Veteran bestselling author Simon Toyne brings us several twists in his new murder mystery, “Dark Objects.” Pay attention because there’s a lot going on in this clever story that includes gruesome murders, mysterious clues, dead people with no background, and an expert on crime who herself was a victim of horrible violence. While the crimes and the mysteries around them are fascinating, equally riveting are the two main characters.
Detective Chief Inspector Tannahill Khan might have dark skin, but his eyes are as blue as the Irish sky from which his mother hails. We quickly learn that bigotry and prejudice have no borders, and Khan is familiar with being taunted and disrespected for his additional melatonin. Laughton Rees, on the other hand, has her own demons. She is the daughter of the Metropolitan Police Commissioner but has not spoken to him in decades. Her mother was brutally murdered by a killer who had been arrested by her father but released via the legal machinations of his attorney. She has studied crime and teaches criminology, writes about it, but always safely studies older crimes from a distant point of view. She never works live cases.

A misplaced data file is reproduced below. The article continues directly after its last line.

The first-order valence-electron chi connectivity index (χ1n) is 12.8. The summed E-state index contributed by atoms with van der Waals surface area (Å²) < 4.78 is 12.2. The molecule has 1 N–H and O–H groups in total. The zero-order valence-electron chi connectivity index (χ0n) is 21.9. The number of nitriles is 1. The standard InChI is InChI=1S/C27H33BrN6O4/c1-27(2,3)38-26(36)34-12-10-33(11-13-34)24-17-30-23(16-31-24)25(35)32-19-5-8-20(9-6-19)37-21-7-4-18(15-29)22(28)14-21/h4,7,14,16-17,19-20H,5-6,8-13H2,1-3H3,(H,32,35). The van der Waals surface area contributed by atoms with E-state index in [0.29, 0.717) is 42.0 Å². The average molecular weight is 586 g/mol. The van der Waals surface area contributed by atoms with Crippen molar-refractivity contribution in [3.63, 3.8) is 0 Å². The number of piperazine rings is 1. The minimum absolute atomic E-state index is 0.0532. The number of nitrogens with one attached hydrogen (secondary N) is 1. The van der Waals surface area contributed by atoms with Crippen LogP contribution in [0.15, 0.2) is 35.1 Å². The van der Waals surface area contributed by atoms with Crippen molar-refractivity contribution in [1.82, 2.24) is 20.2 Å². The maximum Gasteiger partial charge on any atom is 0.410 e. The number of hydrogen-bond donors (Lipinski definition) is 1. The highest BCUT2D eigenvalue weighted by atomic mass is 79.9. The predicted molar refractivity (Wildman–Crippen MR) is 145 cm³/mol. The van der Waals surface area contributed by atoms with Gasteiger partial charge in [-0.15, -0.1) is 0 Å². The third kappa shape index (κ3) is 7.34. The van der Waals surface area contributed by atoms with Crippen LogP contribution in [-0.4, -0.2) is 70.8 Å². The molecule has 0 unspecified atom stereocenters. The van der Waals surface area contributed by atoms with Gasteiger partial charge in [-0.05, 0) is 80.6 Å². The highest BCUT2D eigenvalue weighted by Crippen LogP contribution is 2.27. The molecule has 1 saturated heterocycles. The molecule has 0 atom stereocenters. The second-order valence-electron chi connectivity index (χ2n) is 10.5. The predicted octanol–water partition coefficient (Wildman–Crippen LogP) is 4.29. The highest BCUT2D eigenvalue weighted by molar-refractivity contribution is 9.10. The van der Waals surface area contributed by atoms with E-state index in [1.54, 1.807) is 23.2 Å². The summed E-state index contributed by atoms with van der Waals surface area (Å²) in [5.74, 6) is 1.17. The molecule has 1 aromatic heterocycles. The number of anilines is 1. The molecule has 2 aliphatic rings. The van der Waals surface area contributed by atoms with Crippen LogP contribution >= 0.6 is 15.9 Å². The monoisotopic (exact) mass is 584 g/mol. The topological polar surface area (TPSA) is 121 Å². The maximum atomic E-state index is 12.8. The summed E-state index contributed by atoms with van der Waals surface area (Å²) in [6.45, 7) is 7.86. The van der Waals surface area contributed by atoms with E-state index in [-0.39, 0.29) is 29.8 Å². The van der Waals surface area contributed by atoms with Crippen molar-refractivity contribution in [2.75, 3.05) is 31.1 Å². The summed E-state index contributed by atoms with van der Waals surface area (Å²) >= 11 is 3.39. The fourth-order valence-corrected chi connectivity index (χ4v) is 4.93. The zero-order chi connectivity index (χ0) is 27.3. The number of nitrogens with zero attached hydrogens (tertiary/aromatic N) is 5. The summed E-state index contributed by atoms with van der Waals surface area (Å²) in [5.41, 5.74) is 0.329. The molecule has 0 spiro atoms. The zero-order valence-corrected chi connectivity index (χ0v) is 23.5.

When a lovely blonde woman is found dead, viciously murdered in a carefully curated scene, Khan is called to the site of the slaying. One of the items next to the body is a book on processing crime scenes written by Laughton Rees. This serves to bring Rees and Khan together, and he convinces her that since she is already a part of the investigation, through the inclusion of her book at the crime scene, she might as well consult on the case. The murdered woman’s husband has disappeared, so he becomes a suspect. All that is known about the couple is that they live in an extremely wealthy area of London at the edge of a cemetery, their house is devoid of any clues as to their real identity, and they have no friends or social media. They are themselves mysteries.
What ensues is the tortuous trail that Khan and Rees and others follow to find the killer. There are surprises throughout, including the eventual identity of the couple. We learn about Rees’s traumatic past after the murder of her mother, and we can’t help but admire who she has become. Her teenage daughter, Gracie, is rebellious, and Rees can’t figure out how to communicate with her.
Especially surprising is what Toyne does at the novel’s end —he brilliantly upends everything we think we know in the first two-thirds of the story. The twist is huge, and it makes us ponder just what darkness people are capable of in the name of love. In “Dark Object,” we see the worst of humanity, but we also see the best, as we appreciatively witness forgiveness and hope.
Please note: This review was first posted on Bookreporter.com.